Balance between work and home life in a marriage

It is something we work on, but we do have specific areas that we focus on. Chris is a businessman and not an attorney so there is no overlap in the work we need to focus on. We have two young children and he has taken on a lot of the family responsibilities. In the morning he will be working from 5am and then he will leave the office at 12 to take care of the kids which gives me peace of mind. It enables me to fully focus on work, knowing that the kids are in good hands. I am very fortunate and appreciative that Chris is able to do that, and he appreciates the time he has with them.

How did you cope during the Covid-19 lockdown?

We are use to working from home so that hasn’t been an issue. We just had to manage our time more efficiently, keeping on touch with our team via daily meetings and giving them work to do. From a home perspective, it was also having to manage our kids at home. We had to set up rotines where we alternated spending time with them. That was challenging.

With our clients, we are keeping communications open, but there was a big dip in business which was quite scary. We were relying on other attorneys sending us work, however the difficulty is that the courts have been closed. We have therefore had to look at new avenues of business that we can do remotely and so our focus has been on that. It has been refreshing to discuss work issues with other attorneys and throw ideas around.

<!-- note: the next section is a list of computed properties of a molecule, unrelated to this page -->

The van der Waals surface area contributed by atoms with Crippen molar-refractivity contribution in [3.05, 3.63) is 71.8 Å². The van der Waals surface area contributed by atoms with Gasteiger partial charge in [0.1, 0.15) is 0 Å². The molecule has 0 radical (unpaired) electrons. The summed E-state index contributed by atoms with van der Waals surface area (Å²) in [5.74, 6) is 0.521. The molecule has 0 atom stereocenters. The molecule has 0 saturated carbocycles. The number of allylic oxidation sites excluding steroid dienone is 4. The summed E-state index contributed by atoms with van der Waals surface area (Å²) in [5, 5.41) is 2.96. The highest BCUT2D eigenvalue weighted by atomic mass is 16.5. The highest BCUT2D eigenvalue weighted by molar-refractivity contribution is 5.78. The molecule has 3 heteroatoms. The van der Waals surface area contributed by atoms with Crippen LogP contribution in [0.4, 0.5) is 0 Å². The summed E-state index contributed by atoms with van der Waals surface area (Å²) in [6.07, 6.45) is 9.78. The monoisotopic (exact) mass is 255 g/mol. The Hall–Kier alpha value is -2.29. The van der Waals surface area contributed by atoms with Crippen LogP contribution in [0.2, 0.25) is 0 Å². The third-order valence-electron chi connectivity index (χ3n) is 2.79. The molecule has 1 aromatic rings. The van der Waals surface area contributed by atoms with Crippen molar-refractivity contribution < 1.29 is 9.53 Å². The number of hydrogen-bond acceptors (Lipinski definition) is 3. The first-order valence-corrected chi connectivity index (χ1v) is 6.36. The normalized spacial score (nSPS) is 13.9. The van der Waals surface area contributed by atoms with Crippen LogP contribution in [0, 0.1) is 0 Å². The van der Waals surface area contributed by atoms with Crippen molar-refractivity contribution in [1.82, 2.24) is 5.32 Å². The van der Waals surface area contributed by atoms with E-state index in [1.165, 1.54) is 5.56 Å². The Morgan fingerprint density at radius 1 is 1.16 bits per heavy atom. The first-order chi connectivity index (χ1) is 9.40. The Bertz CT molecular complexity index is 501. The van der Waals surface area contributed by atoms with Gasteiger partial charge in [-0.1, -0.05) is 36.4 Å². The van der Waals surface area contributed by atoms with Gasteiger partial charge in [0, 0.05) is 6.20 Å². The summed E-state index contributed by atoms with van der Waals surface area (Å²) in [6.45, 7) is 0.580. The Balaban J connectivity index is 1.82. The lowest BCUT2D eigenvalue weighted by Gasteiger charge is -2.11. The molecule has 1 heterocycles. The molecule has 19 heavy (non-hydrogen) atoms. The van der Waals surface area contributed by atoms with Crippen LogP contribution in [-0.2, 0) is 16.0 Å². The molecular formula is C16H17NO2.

Lastly, advice for an aspiring attorney

Whatever path you end up doing taking, get as much experience as you can. It might not be the job you initially want to do, but during these times you just need to get your foot in the door. You may need to broaden you outlook on what you thought would be the dream job and look at a wider range of options. Law involves an initial 2 years of training to become a qualified legal practitioner and during that time do as much as you can. Push the boundaries and get as much experience because that is a real opportunity before you are qualified. Look at other areas of law, such as cyber law rather than the traditional areas.

Advice for business in general

Positive, read, push yourself and don’t let the negativity get to you. You will have bad days. You need to be sure of your own destiny and follow that through.

Viv Greene